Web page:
Pick your innkeeper’s brain about things to do, places to eat and must see attractions in their area. The Internet is great about advertising these things, but the locals know what’s really good or what’s all hype. They can help you find what you will like, not just what’s popular. An innkeeper is also used to being a concierge. They can get you a reservation, schedule a tour, and sometimes get you a little extra special care at places they know well. Plus they know the shortcuts that your GPS won’t tell you!

Be sure to make use of the common areas. There usually are menus available for area restaurants and brochures on things to do and see. It’s also a great opportunity to socialize with other guests and find out what they’ve enjoyed doing in the area.

Pick your room carefully. This isn’t going to be like a hotel, where the rooms are basically the same with different prices for different size beds. Each room in a B&B is unique, just like those in any home. Each has its own décor, some frilly and filled with antiques and others more masculine or modern. Some are large suites and some are cozy nooks. You may have a shower but no bath or a jetted tub with no shower. Pick what you like and what is important to you. Don’t judge a room just by its price. A less expensive room may not be a value if it doesn’t have the amenities you want. Photos will make the room look as good as possible so don’t be afraid to ask how large the room is, how many windows it has or where in the house it’s located. Having expectations that are based on as much information as possible will help you avoid disappointment. Staying at a B&B should be a delight!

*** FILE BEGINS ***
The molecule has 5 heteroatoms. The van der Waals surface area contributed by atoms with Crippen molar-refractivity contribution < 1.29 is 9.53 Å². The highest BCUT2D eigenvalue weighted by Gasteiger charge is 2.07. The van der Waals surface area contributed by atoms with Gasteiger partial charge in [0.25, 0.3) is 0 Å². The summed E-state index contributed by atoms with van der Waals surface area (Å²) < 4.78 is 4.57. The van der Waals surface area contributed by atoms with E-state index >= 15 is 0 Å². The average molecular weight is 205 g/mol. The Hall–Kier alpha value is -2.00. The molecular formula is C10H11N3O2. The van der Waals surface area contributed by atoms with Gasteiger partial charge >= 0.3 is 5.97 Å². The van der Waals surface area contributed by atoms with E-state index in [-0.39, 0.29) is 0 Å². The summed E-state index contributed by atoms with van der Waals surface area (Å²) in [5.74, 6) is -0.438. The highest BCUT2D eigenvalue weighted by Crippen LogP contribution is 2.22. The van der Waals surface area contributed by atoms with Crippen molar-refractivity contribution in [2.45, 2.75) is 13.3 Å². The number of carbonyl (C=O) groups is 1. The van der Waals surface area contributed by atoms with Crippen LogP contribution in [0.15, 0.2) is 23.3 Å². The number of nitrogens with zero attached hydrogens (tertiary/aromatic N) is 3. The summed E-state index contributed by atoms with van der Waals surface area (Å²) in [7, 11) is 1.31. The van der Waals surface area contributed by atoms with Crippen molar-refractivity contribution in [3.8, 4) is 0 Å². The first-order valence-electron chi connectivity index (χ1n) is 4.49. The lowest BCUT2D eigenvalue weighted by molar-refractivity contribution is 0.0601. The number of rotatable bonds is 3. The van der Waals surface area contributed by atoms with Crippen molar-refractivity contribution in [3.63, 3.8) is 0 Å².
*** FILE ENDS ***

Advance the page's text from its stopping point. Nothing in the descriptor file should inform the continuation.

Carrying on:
For more tips on your first stay at a B&B see our whole series:

  1. First Time at a Bed & Breakfast?
  2. First Time at a Bed and Breakfast? What Can I Expect at Breakfast-time?
  3. First Time at a Bed and Breakfast? What are the amenities like at a B&B?
  4. First Time at A B&B – Bed and Breakfast Etiquette: Reservations and Cancellations
  5. First Time at A B&B – Bed and Breakfast Etiquette: Should I leave a tip at a B&B?
  6. First Time at A B&B – Bed and Breakfast Etiquette: Breakfast Etiquette.
  7. First Time at A B&B – Bed and Breakfast Etiquette: Whispering and Tiptoeing around the Museum!
  8. First Time at a B&B Series: Giving up Control

First Time at a B&B Series: Giving up Control

July 11th, 2012 by abedofroses

Woman in Doubt

Worried about your B&B visit?